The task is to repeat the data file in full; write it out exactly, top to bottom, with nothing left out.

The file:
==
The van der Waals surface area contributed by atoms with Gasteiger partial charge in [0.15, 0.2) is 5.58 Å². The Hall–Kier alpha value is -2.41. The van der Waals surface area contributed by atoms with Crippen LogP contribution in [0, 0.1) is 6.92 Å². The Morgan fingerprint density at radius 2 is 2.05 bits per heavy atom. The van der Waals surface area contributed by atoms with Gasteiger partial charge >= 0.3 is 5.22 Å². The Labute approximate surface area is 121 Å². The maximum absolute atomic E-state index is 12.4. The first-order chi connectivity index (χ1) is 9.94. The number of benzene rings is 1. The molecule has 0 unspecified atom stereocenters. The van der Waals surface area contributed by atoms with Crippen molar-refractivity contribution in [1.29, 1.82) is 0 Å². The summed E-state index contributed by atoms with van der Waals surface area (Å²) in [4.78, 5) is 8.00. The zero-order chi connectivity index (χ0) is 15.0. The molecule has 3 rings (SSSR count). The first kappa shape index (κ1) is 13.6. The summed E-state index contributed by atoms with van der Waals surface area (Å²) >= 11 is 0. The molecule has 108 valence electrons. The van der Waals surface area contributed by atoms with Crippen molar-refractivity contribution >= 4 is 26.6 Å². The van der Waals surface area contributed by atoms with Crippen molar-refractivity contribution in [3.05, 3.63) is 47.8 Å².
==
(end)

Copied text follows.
The van der Waals surface area contributed by atoms with Gasteiger partial charge in [0.15, 0.2) is 5.58 Å². The Hall–Kier alpha value is -2.41. The van der Waals surface area contributed by atoms with Crippen LogP contribution in [0, 0.1) is 6.92 Å². The Morgan fingerprint density at radius 2 is 2.05 bits per heavy atom. The van der Waals surface area contributed by atoms with Gasteiger partial charge >= 0.3 is 5.22 Å². The Labute approximate surface area is 121 Å². The maximum absolute atomic E-state index is 12.4. The first-order chi connectivity index (χ1) is 9.94. The number of benzene rings is 1. The molecule has 0 unspecified atom stereocenters. The van der Waals surface area contributed by atoms with Crippen molar-refractivity contribution in [1.29, 1.82) is 0 Å². The summed E-state index contributed by atoms with van der Waals surface area (Å²) in [4.78, 5) is 8.00. The zero-order chi connectivity index (χ0) is 15.0. The molecule has 3 rings (SSSR count). The first kappa shape index (κ1) is 13.6. The summed E-state index contributed by atoms with van der Waals surface area (Å²) >= 11 is 0. The molecule has 108 valence electrons. The van der Waals surface area contributed by atoms with Crippen molar-refractivity contribution >= 4 is 26.6 Å². The van der Waals surface area contributed by atoms with Crippen molar-refractivity contribution in [3.05, 3.63) is 47.8 Å².